On Friday August 7th typhoon Morakot slammed into Taiwan. The centre of the typhoon passed directly over the north-east coast of the island while the south of the island was blown and battered the whole time. The wind and rain didn't really die down until Sunday. According to this website a location in Pingtung County received 1,403mm of rain on Saturday; that's almost a metre and a half of water in 24 hours! Over a few days, from Friday to Sunday, rainfall reached proportions of between 2,500 and 2,900 mm.
Let's compare this to a couple of statistics drawn from the climate of my hometown, Collie, in Western Australia. The average annual rainfall in Collie is about 749mm (according to this page). So that one location I mentioned in Pingtung County received almost twice as much rain in 24 hours as Collie does in two years! Many locations recorded as much rain in three days as Collie receives in four years. Moving to Perth, the capital of Western Australia, the highest rainfall ever recorded in a single 24-hour period was 120mm in 1992 (according to this site). Compare that with the 1,403mm Pingtung received in the same amount of time.
So how did we fare? Well, it did eventually get boring holed up in our apartment for almost three days waiting for the storm to pass. Our water, electricity, gas, and internet were uninterrupted the whole time. We didn't suffer any flooding: we do live on the 10th floor of a large apartment building. The wind howled at any cracks and gaps it could find around our windows and doors but we were fine. Some of our friends suffered a bit of water in their apartments and my school is going to have to replace some large panes of glass on the third floor. A couple of months ago I tied some of my class' work up in one of the stairwells at our school and when I looked for it today it had all been torn away by the wind apart from one rather sad-looking clump of paper.
You may have seen the footage of a hotel falling into a surging river on TV or on the internet. That happened in Taitung County on the south-east side of Taiwan but not really that far from Tainan. Here is a link to a video of the event on Utube. I think I remember hearing on TV that all of the people were evacuated from the building before it collapsed.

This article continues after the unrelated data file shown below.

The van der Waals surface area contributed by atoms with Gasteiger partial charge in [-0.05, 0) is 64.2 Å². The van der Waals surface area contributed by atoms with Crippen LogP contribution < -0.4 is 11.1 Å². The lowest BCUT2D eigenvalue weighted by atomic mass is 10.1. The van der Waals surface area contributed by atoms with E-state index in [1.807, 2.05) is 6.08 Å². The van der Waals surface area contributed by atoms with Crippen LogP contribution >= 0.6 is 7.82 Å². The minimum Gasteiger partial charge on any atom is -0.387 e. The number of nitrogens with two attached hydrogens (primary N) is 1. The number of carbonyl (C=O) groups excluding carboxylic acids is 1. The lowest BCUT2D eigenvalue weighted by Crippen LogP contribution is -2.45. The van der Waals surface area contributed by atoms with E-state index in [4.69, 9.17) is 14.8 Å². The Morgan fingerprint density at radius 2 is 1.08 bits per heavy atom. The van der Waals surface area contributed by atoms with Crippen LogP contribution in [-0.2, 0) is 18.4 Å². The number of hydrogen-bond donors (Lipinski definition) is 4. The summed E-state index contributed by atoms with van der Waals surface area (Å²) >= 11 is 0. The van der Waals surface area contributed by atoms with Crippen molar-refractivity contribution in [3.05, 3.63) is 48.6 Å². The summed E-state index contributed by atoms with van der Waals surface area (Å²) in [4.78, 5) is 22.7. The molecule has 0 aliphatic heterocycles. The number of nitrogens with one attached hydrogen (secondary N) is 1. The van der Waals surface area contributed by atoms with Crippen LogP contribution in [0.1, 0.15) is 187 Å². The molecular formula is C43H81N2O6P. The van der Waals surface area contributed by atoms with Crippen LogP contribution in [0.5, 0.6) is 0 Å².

Anyway, on Sunday it was still pretty gusty, blustery, tempestuous, and inclement but by then we were so desperate to get out of our apartment that we decided to take the scooter for a ride around to survey the changes that Morakot had wrought upon our city.
Happy to be out of the apartment. You get really sick of being in your apartment after a couple of days.
This statue of a bird is situated in the peace park by the canal close to our place. The wind has managed to tear away sections of the outer covering leaving holes in the statue. I guess it's hard to appreciate the damage if you have never seen the statue complete and undamaged. Note the trees in the foreground.
Corrugated iron fencing catches the wind very effectively and so corrugated iron fencing all over Taiwan was either blown down or sent on its own journey of discovery to new environs.
Going to the beach has never been as interesting and never accompanied by such a sense of apprehension as I apprehended what we might find as we approached one of the local stretches of coastline. For a start, all that water shouldn't be there; there is a small inland sea between us and the beach proper. And I'm sure there were more trees with more leaves here before the typhoon.
Standing on the beach we looked out at the sea, choppy as the man with the cleaver at the chicken-rice restaurant down the street. This picture doesn't capture the breakers still erupting over the breakwater in the background, sending water exploding into the air.
Down the beach at the mouth of the river. The place is covered with debris. I realized, being here, that an event like a typhoon creates an enormous amount of extra pollution and waste: a lot of stuff that was previously useful is either broken (becoming garbage) or moved from where it belongs (often becoming garbage). A lot of garbage gets washed down rivers into the sea along with a lot of other more insidious pollutants and a lot of new things have to be replaced which means a lot of extra manufacturing which creates a lot of extra pollution. I also saw here a lot of nice wood from what might have been some kind of boardwalk. We found out later that the typhoon had completely destroyed a nice, long raised wooden walking path along the river. I watched it being built over the course of many months as my journey to work takes me along the river on my bicycle. What a shame.
This road among the fish farms north of the city was cordoned off. Note the house in the background that is flooded. The road ahead was also flooded.
Hoardings on buildings also caught the wind effectively. A large part of this hoarding was torn down and we saw it being removed from the site.
We don't have any water right now and won't for a few more days. But it is remarkable that after such a violent and destructive event people are so calm and get straight down to business or making business possible again. Apart from the lack of water, life was almost back to normal by the start of the week when we went back to work. We have been told to expect a rise in the price of some foods such as fruit and vegetables. My school's graduation show was also postponed due to the typhoon. Some people have said that it's just nature and there have been suggestions that it's nature's way of trying to tell us something. I think it's just sad, wasteful, and unlucky.